Writing has taught me that our true equality can never be taken from us nor given to us. At some point, we all must learn that our value and potential has nothing to do with the house we live in, or the job we do, or what people think about us, or how many books we’ve sold or awards we’ve won. You can learn it in a mansion or in a tenement house. You can learn it after you’ve won the Pulitzer or after your hundredth rejection letter. The result will be the same. To learn it is to remember what you have always been and what you will always be and where to find what you have always been looking for.

9781935961994-Perfect_CS.indd

Write Within Yourself: An Author’s Companion.

A book to keep nearby whenever your writer’s spirit needs feeding.” Deb Caletti.

You can find William at: williamkenower.com

Follow wdbk on Twitter

The Journey Back

Without problems there would be no stories.

I’ve written in this space several times about reading a passage from one of my novels to a creative writing class. The story was based on the summer after my senior year in high school, a time of tumultuous change for me, in large part because the girl I loved had just moved 3,000 miles away. I would eventually find and marry this girl, but I did not know that then, and I was very unhappy.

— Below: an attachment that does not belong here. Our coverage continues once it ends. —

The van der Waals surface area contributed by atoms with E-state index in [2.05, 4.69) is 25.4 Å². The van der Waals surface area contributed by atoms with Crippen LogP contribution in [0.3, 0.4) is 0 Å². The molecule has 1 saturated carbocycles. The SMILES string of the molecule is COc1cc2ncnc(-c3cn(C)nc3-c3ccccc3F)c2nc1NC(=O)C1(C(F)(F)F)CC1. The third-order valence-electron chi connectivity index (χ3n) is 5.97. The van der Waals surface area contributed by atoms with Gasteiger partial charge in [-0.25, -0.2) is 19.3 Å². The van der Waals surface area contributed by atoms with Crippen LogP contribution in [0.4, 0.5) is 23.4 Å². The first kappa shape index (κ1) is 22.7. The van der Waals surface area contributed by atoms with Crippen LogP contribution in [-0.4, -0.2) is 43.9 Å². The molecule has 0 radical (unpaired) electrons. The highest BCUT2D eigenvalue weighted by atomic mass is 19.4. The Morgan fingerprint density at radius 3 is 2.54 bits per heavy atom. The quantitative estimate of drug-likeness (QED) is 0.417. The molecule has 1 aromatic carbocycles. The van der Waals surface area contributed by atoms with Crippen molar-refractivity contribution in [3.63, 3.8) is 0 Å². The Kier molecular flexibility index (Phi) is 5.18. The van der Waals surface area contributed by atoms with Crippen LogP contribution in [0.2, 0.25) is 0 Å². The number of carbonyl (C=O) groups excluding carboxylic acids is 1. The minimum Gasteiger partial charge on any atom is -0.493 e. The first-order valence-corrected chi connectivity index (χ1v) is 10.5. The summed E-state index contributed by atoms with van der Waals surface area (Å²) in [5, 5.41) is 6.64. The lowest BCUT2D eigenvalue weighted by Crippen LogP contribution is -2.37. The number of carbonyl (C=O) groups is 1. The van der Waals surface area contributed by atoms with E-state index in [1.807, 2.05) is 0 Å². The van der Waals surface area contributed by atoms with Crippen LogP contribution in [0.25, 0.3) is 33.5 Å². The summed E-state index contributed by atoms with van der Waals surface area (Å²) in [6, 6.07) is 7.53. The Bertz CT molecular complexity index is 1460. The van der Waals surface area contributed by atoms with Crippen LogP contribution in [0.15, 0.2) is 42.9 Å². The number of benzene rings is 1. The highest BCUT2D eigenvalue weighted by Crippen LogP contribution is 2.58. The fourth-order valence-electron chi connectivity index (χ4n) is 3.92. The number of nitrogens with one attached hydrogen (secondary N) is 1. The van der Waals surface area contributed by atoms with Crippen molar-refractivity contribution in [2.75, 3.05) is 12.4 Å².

The chapter I read to the class depicted the evening after the narrator, Tom, said goodbye to his girlfriend. Tom is end-of-the-world distraught, and there is little his friends can do that night to cheer him up. The class was evenly divided in their response to the chapter. Half the class didn’t understand what Tom was so upset about. She’s just a girlfriend; he’s just eighteen. Life goes on and there are more fish in the sea. The other half of the class knew exactly why Tom was so upset. The girl he loved was gone. What’s not to be upset about?

I knew it was possible to help the first half of the class understand why his girlfriend leaving was a Big Problem. This would be the focus of my rewriting: to help certain people see problems where they did not previously believe they existed. Yet what a strangely diabolical job. Why must a storyteller upset his reader? If someone has a balanced view of something like love and loss, why not leave them be?